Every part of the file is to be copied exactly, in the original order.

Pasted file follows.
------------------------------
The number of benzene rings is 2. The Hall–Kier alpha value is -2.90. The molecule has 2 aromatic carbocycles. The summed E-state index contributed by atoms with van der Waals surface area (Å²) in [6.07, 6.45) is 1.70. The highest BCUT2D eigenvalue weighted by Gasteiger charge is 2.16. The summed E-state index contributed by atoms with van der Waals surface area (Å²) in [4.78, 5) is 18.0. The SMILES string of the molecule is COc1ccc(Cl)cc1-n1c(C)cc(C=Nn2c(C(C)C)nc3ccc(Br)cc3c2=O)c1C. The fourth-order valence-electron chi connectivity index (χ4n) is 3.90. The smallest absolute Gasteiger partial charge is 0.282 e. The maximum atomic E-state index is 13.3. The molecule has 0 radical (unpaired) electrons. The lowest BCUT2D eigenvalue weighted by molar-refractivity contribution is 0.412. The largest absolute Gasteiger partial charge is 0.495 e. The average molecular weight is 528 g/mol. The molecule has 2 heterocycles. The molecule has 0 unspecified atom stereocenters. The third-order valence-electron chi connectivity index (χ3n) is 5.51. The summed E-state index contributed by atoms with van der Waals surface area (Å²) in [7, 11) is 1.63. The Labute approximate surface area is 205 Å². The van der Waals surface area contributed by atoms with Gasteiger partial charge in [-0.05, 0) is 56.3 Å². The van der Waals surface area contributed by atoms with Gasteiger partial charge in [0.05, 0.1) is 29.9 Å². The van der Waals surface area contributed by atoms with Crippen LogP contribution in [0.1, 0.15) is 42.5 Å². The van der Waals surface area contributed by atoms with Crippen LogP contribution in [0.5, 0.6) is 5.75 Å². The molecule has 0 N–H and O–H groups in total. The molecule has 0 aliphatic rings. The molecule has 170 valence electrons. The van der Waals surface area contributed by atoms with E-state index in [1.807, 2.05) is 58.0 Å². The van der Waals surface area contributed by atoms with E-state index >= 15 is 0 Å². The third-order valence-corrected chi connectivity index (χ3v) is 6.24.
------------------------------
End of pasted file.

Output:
The number of benzene rings is 2. The Hall–Kier alpha value is -2.90. The molecule has 2 aromatic carbocycles. The summed E-state index contributed by atoms with van der Waals surface area (Å²) in [6.07, 6.45) is 1.70. The highest BCUT2D eigenvalue weighted by Gasteiger charge is 2.16. The summed E-state index contributed by atoms with van der Waals surface area (Å²) in [4.78, 5) is 18.0. The SMILES string of the molecule is COc1ccc(Cl)cc1-n1c(C)cc(C=Nn2c(C(C)C)nc3ccc(Br)cc3c2=O)c1C. The fourth-order valence-electron chi connectivity index (χ4n) is 3.90. The smallest absolute Gasteiger partial charge is 0.282 e. The maximum atomic E-state index is 13.3. The molecule has 0 radical (unpaired) electrons. The lowest BCUT2D eigenvalue weighted by molar-refractivity contribution is 0.412. The largest absolute Gasteiger partial charge is 0.495 e. The average molecular weight is 528 g/mol. The molecule has 2 heterocycles. The molecule has 0 unspecified atom stereocenters. The third-order valence-electron chi connectivity index (χ3n) is 5.51. The summed E-state index contributed by atoms with van der Waals surface area (Å²) in [7, 11) is 1.63. The Labute approximate surface area is 205 Å². The van der Waals surface area contributed by atoms with Gasteiger partial charge in [-0.05, 0) is 56.3 Å². The van der Waals surface area contributed by atoms with Gasteiger partial charge in [0.05, 0.1) is 29.9 Å². The van der Waals surface area contributed by atoms with Crippen LogP contribution in [0.1, 0.15) is 42.5 Å². The van der Waals surface area contributed by atoms with Crippen LogP contribution in [0.5, 0.6) is 5.75 Å². The molecule has 0 N–H and O–H groups in total. The molecule has 0 aliphatic rings. The molecule has 170 valence electrons. The van der Waals surface area contributed by atoms with E-state index in [1.807, 2.05) is 58.0 Å². The van der Waals surface area contributed by atoms with E-state index >= 15 is 0 Å². The third-order valence-corrected chi connectivity index (χ3v) is 6.24.